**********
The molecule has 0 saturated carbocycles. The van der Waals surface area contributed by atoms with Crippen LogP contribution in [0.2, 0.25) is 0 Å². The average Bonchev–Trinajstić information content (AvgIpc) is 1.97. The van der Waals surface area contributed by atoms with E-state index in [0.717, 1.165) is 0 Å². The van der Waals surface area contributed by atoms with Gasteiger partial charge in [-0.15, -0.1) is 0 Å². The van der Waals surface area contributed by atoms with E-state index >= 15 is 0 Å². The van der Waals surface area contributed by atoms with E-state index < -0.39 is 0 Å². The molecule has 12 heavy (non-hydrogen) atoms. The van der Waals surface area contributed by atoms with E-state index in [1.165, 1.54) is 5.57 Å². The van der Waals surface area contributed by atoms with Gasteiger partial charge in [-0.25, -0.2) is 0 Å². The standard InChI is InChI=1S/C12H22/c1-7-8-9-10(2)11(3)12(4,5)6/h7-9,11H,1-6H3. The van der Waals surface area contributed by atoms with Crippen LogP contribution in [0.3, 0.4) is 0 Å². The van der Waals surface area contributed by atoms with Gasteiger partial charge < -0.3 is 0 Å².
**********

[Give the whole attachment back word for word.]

The molecule has 0 saturated carbocycles. The van der Waals surface area contributed by atoms with Crippen LogP contribution in [0.2, 0.25) is 0 Å². The average Bonchev–Trinajstić information content (AvgIpc) is 1.97. The van der Waals surface area contributed by atoms with E-state index in [0.717, 1.165) is 0 Å². The van der Waals surface area contributed by atoms with Gasteiger partial charge in [-0.15, -0.1) is 0 Å². The van der Waals surface area contributed by atoms with E-state index >= 15 is 0 Å². The van der Waals surface area contributed by atoms with E-state index < -0.39 is 0 Å². The molecule has 12 heavy (non-hydrogen) atoms. The van der Waals surface area contributed by atoms with E-state index in [1.165, 1.54) is 5.57 Å². The van der Waals surface area contributed by atoms with Gasteiger partial charge in [-0.25, -0.2) is 0 Å². The standard InChI is InChI=1S/C12H22/c1-7-8-9-10(2)11(3)12(4,5)6/h7-9,11H,1-6H3. The van der Waals surface area contributed by atoms with Crippen LogP contribution in [0.3, 0.4) is 0 Å². The van der Waals surface area contributed by atoms with Gasteiger partial charge < -0.3 is 0 Å².